Carpathia Ascent Review

A stunning dial and art-deco design make for a great looking dress watch

There is no shortage of microbrands operating in America. A new one seems to pop up every day. With instant access to a global supply of watch parts, starting a microbrand takes far less effort than it may have taken 10 to 15 years ago. What elevates a microbrand above many others is the effort they put into their design and build quality. Originality and craftsmanship speak to the watch enthusiast above all else.

Carpathia had an interesting start that I haven’t seen many microbrands take advantage of.  Utilizing the WatchUSeek forums, the brand asked for feedback and provided updates on the design. This type of transparency isn’t seen often and is something I found to be refreshing.

The Carpathia Ascent is the flagship watch from this Chicago microbrand. The brand’s founder, Mark Para, wears many hats but two of the most important for his brand are watchmaker and designer. Carpathia watches carry two distinct pieces of text on the dial: Chicago and Swiss Made. The watches are designed by Mark in Chicago and adhere to Swiss watchmaking standards. Let’s take a closer look.


On the Wrist

On the surface, the Carpathia Ascent presents as a dress watch. A simple dial layout, lots of polishing, and serif font choices for the markers give the Ascent a classy look. Where this watch separates itself from the dress watch segment is its size. The 42mm case is far outside of what many would consider dress watch sizing. There is no denying that the Ascent commands wrist presence. The watch is almost all dial and what a bold dial it is.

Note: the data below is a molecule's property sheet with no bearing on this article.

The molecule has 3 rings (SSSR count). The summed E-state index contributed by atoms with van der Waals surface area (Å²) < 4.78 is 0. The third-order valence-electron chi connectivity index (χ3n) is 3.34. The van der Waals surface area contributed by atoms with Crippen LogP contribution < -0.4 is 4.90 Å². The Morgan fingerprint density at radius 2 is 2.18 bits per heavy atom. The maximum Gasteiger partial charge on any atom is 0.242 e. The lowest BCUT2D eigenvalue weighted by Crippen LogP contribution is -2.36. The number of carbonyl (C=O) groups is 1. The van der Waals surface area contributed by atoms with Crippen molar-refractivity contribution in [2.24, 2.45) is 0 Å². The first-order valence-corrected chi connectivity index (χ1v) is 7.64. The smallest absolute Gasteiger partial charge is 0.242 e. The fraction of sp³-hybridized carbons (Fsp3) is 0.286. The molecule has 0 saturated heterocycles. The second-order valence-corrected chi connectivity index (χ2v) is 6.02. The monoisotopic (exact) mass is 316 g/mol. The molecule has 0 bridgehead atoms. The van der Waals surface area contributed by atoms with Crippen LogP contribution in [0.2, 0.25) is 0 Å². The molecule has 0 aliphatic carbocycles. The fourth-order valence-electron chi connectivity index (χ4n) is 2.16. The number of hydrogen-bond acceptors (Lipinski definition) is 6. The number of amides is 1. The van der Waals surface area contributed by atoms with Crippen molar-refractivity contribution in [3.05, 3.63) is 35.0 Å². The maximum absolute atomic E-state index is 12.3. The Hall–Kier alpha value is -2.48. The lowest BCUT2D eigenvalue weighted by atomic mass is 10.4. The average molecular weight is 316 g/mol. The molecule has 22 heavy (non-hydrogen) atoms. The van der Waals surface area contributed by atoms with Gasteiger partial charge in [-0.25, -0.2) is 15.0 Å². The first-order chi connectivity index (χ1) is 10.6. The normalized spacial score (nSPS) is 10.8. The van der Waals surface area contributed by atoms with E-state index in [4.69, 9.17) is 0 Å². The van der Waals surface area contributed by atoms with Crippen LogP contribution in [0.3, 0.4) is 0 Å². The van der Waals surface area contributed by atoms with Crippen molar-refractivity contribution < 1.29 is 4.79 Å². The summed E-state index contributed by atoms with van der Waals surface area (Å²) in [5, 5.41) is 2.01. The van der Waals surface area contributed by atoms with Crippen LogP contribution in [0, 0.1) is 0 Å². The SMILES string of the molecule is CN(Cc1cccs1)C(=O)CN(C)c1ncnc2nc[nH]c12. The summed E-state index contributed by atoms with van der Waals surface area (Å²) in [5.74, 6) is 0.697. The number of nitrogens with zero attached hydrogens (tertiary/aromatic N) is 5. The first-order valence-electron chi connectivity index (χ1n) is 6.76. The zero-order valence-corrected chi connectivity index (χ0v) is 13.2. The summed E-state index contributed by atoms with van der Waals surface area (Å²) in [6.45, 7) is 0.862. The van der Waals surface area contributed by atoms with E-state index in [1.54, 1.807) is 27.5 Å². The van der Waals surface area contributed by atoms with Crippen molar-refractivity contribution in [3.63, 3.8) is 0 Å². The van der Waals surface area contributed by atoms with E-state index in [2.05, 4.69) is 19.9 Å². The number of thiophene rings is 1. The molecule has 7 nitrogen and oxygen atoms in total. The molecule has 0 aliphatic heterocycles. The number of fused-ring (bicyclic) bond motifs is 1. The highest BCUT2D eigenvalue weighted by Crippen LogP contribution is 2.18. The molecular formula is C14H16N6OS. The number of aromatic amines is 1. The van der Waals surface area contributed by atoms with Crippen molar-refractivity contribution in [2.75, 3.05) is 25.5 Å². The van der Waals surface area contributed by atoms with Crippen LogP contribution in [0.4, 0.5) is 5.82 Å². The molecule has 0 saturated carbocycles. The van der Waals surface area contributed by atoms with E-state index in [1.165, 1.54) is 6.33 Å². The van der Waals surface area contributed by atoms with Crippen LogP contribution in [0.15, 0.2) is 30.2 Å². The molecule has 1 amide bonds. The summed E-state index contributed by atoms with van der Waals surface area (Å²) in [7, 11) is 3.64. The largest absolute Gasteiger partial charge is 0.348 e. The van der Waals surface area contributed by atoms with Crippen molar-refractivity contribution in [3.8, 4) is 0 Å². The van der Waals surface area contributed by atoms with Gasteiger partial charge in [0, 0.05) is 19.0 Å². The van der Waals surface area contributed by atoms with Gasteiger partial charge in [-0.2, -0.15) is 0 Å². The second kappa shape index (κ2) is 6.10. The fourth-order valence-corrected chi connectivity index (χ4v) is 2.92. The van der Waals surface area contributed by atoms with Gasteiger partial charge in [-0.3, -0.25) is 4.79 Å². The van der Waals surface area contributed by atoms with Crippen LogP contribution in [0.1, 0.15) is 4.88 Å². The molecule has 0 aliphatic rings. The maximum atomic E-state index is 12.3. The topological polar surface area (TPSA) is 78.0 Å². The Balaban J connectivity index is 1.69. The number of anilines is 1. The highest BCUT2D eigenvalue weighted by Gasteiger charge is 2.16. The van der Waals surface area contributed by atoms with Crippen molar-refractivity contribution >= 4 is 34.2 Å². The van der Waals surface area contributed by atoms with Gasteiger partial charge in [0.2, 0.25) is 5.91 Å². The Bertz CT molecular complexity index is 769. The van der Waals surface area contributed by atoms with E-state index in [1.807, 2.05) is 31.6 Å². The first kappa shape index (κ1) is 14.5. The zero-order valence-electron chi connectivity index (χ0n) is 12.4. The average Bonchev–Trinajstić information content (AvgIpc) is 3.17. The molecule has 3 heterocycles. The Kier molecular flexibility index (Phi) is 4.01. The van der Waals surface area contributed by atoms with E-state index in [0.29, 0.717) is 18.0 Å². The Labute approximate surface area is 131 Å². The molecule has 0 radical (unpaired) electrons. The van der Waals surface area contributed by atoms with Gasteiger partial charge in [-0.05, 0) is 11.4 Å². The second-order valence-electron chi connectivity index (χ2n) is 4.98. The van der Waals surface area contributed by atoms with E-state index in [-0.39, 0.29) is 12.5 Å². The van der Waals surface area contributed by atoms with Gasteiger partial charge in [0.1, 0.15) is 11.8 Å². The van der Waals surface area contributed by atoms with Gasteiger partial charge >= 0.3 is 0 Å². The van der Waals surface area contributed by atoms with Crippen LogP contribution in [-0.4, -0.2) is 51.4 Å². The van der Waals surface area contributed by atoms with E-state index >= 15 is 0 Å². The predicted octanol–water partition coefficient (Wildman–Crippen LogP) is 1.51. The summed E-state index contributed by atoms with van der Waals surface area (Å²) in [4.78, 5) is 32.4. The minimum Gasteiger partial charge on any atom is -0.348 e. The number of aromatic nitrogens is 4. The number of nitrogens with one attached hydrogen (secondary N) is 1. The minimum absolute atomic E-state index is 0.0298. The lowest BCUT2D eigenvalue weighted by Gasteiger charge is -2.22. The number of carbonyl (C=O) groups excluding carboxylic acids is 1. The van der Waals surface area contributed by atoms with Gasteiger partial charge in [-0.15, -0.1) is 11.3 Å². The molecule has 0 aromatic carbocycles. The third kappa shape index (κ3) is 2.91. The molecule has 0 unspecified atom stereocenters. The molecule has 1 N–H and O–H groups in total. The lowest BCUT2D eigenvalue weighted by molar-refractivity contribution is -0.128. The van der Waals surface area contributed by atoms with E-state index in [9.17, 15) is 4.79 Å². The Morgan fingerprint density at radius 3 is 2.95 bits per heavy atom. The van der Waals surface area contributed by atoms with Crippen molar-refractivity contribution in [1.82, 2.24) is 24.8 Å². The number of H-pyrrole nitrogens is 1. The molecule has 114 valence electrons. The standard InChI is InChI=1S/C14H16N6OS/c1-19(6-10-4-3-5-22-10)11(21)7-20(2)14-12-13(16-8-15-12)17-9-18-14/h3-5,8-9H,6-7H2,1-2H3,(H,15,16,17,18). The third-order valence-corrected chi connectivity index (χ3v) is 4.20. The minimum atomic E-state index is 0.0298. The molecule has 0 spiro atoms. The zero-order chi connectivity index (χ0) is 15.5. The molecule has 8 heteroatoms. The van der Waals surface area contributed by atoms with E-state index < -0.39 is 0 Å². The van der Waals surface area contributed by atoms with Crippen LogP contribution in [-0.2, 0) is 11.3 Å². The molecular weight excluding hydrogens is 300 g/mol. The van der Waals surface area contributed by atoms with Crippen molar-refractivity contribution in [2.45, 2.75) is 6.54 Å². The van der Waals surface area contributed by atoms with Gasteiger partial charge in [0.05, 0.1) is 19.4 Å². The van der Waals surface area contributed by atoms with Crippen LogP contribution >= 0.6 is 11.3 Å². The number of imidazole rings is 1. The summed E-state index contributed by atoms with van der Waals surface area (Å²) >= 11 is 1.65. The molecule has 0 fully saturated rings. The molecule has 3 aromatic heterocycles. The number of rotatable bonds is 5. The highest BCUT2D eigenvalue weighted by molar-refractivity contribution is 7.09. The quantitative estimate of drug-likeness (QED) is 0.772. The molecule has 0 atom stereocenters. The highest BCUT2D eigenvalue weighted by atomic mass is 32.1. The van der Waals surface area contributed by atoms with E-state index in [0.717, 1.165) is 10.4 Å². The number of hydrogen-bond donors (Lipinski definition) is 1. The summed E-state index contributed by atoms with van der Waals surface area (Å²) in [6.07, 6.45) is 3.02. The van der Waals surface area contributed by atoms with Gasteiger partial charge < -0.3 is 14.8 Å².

Despite having a large dial and long lugs (52mm), the Ascent wears impeccably well. Viewing the Ascent from the side, you will see that the lugs slope down dramatically, dipping below the caseback. Even with the long lugs, this curvature helps the Ascent hug the wrist and reduce the overall perceived size on the wrist.


There’s no doubt that I certainly noticed the Ascent on my wrist. It took up a good chunk of real estate on my 6.75” wrist. However, the lugs didn’t extend past the edges of my wrist and the curvature of the lugs helped it feel comfortable all day.


I was concerned the copper-colored sunburst dial of the Ascent would obscure the polished numerals and markers, making the watch difficult to read. Thankfully, the applied markers are still able to pop off the dial and remain readable. If the watch doesn’t have light directly reflecting off the markers, they darken in appearance, allowing for easy readability. With that said, even when the markers were lighter in appearance the watch is still able to be read quickly.


Carpathia Ascent In Motion

Dial Details

The Carpathia Ascent has some serious Art Deco vibes. I’ll cover the case design in a minute, but that influence extends itself onto the dial. The numerals for 2, 4, 6, 8 and 10 o’clock have a unique font. They are highly stylized and are reminiscent of days long gone. Elongated, applied markers are present for every hour’s position. The long arrow-shaped markers that extend into the dial aid in the Ascent’s readability.


Carpathia’s stork logo and name are applied at 12 o’clock and command a decent section of the northern hemisphere of the dial. While I think their logo and font used is cool, I do feel that it should be scaled down a touch. It’s very prominent as opposed to be being subtle.